Going forward, the FTI tech strategic communications team will be weighing in frequently on a topic near and dear both to us and many clients: drones, or, for more exacting types, Unmanned Aerial Systems (UAS’). As the hyperlink in the prior sentence should clarify, we’re not focused on the military ones that first drove UAS’ to prominence and still dominate headlines. Instead, we increasingly peer toward more commercial, if still not quite friendly, skies. Why?
Early in the morning of January 26, 2015, a small recreational drone crashed onto the lawn of the U.S. White House. A sharp surge in social and traditional media attention resulted – nearly 400 major press stories, 75,000 tweets and 115,000 related YouTube videos appeared nearly overnight.
More surprising to those familiar with UAS’ was what went mostly unreported in all this noise:
- In late 2014, the FAA published a “Drone Accident List” of reported drone accidents that year. Nearly 200 drone collisions or near collisions with objects ranging from bystanders to commercial airliners were reported in just 9 months.
- An Associated Press-GFK survey conducted soon after the report’s release found that, by a 2-1 margin, those who had an opinion opposed using drones for commercial purposes. Furthermore, only 23% were in favor of recreational drones use, vs. 43% opposed.
- On January 8, 2015, the FAA requested that every law enforcement agency in the country provide it assistance in the effort to monitor and prevent unauthorized or unsafe UAS operations.
- Save for a handful of exemptions granted by the FAA to a handful of companies to date, most commercial, non-public-sector applications of UAS technology are, currently, illegal.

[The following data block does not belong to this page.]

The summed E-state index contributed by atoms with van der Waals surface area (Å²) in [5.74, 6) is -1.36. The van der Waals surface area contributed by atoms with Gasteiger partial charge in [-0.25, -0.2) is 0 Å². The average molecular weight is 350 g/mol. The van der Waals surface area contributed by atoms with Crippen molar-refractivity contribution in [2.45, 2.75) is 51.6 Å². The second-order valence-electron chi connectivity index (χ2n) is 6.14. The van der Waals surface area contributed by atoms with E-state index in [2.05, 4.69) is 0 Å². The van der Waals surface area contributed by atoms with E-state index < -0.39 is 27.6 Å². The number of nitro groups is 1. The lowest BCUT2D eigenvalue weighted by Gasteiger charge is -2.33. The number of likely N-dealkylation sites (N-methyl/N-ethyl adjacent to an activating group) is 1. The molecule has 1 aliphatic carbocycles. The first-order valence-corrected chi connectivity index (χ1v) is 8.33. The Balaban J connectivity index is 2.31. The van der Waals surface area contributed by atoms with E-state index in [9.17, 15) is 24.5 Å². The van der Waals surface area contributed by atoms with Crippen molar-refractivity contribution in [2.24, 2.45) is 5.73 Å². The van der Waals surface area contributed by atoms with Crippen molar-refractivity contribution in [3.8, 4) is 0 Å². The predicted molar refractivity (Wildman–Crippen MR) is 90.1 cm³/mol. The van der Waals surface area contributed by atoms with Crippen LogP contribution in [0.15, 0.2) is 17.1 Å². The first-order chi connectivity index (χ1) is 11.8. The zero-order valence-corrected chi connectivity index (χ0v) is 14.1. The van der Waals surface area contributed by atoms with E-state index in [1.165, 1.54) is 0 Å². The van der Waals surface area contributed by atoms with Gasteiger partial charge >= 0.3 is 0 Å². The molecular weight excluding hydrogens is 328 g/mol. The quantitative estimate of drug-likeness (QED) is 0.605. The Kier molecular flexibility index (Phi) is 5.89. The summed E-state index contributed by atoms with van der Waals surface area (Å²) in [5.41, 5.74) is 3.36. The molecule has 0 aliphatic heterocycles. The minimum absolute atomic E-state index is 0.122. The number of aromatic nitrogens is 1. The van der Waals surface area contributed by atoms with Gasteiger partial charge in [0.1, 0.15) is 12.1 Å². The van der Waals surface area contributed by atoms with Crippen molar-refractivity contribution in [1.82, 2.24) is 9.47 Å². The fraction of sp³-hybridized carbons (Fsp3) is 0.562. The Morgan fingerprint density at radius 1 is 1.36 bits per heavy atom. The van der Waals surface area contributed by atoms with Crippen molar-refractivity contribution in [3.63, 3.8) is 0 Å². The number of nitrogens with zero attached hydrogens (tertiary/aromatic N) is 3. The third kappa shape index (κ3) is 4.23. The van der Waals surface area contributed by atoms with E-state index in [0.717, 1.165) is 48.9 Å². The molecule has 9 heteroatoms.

- In the week following the incident at the White House, emergent trade and policy organizations did little to shape the attention on UAVs; the Small UAV Coalition had failed to offer so much as a press release about the situation, and the AUVSI offered just a paragraph.
The White House drone event illustrates massive gaps between UAS use; regulation; private sector policy; and reputation management. For several years, many drone operators and manufacturers have privately claimed such gaps represent an advantage, more than a risk.
In FTI’s view, the increasing visibility of drone mishaps and assertiveness of the FAA – vs. enthusiasm for the business potential of drone use – upends this risk calculus.
Yet, the fact remains that drones can deliver huge cost advantages to infrastructure construction and monitoring, disaster relief, agricultural applications, and environmental surveys. In short, UAS-related business opportunity remains huge.
This contrast – between the potential drones represent; the way most Drone-Related Businesses (DRB’s) operate; and regulation as well as market anxiety and uninformed-ness – offers a rich vein for commentary. It’s also an area under-populated by non-specialist voices like ours that look not just at the underlying technology, but also comment, approachably, on policy, investment and opinion.
Our goal? To further clarify a real operating framework for DRB’s. So stay tuned. Look up. And stay classy.